BTO published a new statement on COVID-19 on 30 June. We ask that BirdTrack volunteers follow this advice, and the specific guidance below.
England, Northern Ireland, Republic of Ireland, Bailiwicks of Guernsey and Jersey & Isle of Man: There are no restrictions on where you can use BirdTrack.
Wales, Scotland: Data entry for BirdTrack remains open, enabling you to record birds from your home and to enter old records. If you are out locally, currently within about 5 miles of your home (but note that government guidance changes), then you can also use the system to note the birds that you see and hear.
BirdTrack is a free and convenient way of storing your bird records online. BirdTrack lets you keep up to date with what others are seeing, view the latest trends, and contribute your data to BTO science.
Created through a partnership between the BTO, the RSPB, Birdwatch Ireland, the Scottish Ornithologists' Club and the Welsh Ornithological Society, BirdTrack is an exciting project that looks at migration movements and distributions of birds throughout Britain and Ireland. BirdTrack provides facilities for observers to store and manage their own personal records as well as using these to support species conservation at local, regional, national and international scales.
Taking part in BirdTrack is easy and fun. You simply provide some information about yourself, the sites where you go birdwatching, when you go birdwatching and most importantly, the birds you identify! BirdTrack allows you to store all of your bird records in a safe, easily accessible and interactive format.
To participate in BirdTrack you just need to do the following:
- Go birdwatching and note all the species that you see.
- Go to the BirdTrack web site and register an account. If you have taken part in any other online survey organised by the BTO then please use your existing username and password.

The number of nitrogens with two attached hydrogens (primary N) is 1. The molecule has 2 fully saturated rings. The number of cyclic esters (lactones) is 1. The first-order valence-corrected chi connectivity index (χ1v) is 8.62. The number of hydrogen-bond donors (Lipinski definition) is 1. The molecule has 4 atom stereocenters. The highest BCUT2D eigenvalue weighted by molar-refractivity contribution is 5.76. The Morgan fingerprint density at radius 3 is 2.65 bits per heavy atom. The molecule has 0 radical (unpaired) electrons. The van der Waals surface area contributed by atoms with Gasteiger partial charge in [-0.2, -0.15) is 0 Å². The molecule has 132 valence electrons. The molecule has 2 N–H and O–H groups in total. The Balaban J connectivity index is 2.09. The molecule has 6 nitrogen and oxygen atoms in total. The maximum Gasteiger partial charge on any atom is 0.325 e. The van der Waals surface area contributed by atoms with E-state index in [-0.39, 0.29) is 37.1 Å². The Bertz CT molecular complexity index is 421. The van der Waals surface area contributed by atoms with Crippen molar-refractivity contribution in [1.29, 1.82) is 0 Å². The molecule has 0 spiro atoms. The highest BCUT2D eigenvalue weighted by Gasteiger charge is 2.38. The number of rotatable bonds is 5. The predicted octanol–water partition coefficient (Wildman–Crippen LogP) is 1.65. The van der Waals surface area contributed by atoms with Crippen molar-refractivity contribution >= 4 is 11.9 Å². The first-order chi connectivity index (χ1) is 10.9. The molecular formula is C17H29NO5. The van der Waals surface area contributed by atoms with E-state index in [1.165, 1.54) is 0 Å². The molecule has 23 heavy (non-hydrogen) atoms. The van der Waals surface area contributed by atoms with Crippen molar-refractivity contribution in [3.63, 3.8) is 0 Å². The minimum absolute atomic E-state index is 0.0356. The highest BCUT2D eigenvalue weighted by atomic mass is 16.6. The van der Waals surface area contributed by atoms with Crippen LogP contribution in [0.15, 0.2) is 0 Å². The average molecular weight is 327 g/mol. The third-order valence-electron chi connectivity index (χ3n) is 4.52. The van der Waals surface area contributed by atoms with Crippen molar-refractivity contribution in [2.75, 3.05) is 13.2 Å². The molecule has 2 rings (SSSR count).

- Enter the location of your chosen site(s) or select from a popular site.
- Enter the date and time ofyour visit and the site you visited.
- Record the species you saw or heard on your visit.
We hope that you will have great fun participating in BirdTrack and that you will return to the website frequently to enter more data and to find out what's happening in your area and around the country.
- National and regional summaries updated every night throughout the year.
- View all of your own records and compare them with the regional figures.
Record on the go with BirdTrack Apps
Log your bird sightings anywhere in the world - Learn more about our mobile apps.
- Works without a network/WiFi connection
- 'Smart' species dropdown for adding sightings, listing most commonly recorded species first
- Sync all your existing BirdTrack places and upload everything into your BirdTrack account
Go beyond just data entry and use the app to
- View a map of recent sightings
- View target species that you haven't seen this year / ever
- View your year and life lists
Delve into your records
Use the 'Explore my records' function in BirdTrack to view your data in a range of exciting ways.
- View your life and year lists at global, regional or local levels.
- View maps of all your birdig locations.
- Extract the data as tables and graphs.
Time / skill required
- Migration watch started in 2002 with the initial aim of mapping migration.
- Re-named BirdTrack in 2004 and expanded to cover all seasons
- 2013 BirdTrack apps released on iOS and android
- 2014 BirdTrack global portal released allowing data to be entered from anywhere in the world.
Contributions & findings
Migration blog (June – July)
Birdtrack organiser Scott Mayson and media manager Paul Stancliffe reveal what species have been on the move during the last month and what we can expect in early July.
BTO and COVID-19
BTO statement on participating in surveys during the Coronavirus pandemic (UPDATED- 30.06.2020).